The High Costs of a Tax Hike on Dividends

The Wall Street Journal

The Biden administration has released a flurry of tax proposals, including a headline-grabbing tax hike on capital gains that would apply retroactively from April. Dividends would be subject to the same treatment, according to a recently released Treasury Department document.

For taxpayers with adjusted gross income of more than $1 million, the proposal would tax qualified dividends—dividends from shares in domestic corporations and certain foreign corporations that are held for at least a specified minimum period of time—at income-tax rates (currently up to 40.8%) rather than the lower capital-gains rates (23.8%). At first sight, it is easy to be distracted by the $1 million figure and surmise that only rich people will be affected, so who cares? But the harms go further than that.

The research we have points to a negative relationship between dividend taxes and dividend payments. A 2005 paper by economists Raj Chetty and Emmanuel Saez looked at the effect of the 2003 dividend tax cuts on dividend payments in the U.S. The authors “find a sharp and widespread surge in dividend distributions following the tax cut,” after a continuous two-decade decrease in distributions. They found that these payments were regular and recurrent, rather than a one-time increase. Firms that were already paying dividends also increased the amount they were paying after the tax cut. That means shareholders of all income levels received more in dividends.

Princeton’s Adrien Matray and co-author Charles Boissel looked at the issue the other way around. In a 2019 study, they found that an increase in French dividend taxes led to decreased dividend payments. Given an increase in dividend taxes, they argued, firms would prefer to keep the money and use it for investment rather than return it to shareholders. Another study from 2011, looking at America’s major competitor, reached the same directional conclusion: A 2005 reduction in China’s dividend tax rate led to an increase in dividend payments.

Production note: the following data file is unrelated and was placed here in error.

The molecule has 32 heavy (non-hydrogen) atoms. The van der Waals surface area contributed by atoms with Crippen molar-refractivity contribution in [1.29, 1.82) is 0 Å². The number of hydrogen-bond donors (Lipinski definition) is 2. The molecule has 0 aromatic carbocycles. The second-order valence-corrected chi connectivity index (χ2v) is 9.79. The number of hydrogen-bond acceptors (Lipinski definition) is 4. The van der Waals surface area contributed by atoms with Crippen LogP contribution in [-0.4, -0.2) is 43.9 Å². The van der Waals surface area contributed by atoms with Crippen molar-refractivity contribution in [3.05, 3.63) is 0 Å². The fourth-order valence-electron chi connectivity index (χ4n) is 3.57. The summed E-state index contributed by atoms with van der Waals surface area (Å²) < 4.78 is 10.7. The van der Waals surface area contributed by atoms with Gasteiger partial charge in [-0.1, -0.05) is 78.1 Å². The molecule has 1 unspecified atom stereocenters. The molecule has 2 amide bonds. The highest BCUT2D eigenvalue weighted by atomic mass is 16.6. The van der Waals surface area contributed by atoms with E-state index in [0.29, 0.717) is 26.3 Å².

Thus the effect of a dividend tax increase wouldn’t be limited to millionaires. Internal Revenue Service data show that some 27 million tax filers receivedqualified dividends in 2018, and more than half had adjusted gross incomes of less than $100,000. Another 27% had an adjusted gross income between $100,000 and $200,000.

Out of $244 billion in qualified dividends distributed, more than 14% went to taxpayers earning less than $100,000. Around 30% were received by taxpayers with incomes below $200,000, and only 40% of qualified dividends were paid to taxpayers with incomes of $1 million or higher.

The importance of dividends as a safe stream of income for retirees is widely known. Holding a share of your retirement savings in dividend-paying stocks not only allows you to increase your savings, but also protects against inflation, which is becoming a bigger threat. The IRS numbers highlight the importance of dividends for retired taxpayers and those nearing retirement. In tax year 2018, taxpayers over 55 accounted for 60% of tax returns with qualified dividends, and nearly 80% of all qualified dividends ($193 billion) were paid to this group.

The Biden administration’s proposed increase in taxes would push firms to reduce their dividend payments, hitting the pocketbooks of the millions of Americans who rely on dividends for emergency funds or retirement savings. This doesn’t even get into the effect on capital-intensive industries such as utilities and real-estate investment trusts, which rely on dividend payments to attract the investments they need to operate.

Tax increases may be necessary for America’s economic health, especially in the face of growing national debt. It is imperative, however, to consider the unintended consequences and find the tax channels that won’t do as much damage to the nation’s economic future.

Ms. Cebi Wilber is executive vice president and chief economist for the American Council for Capital Formation.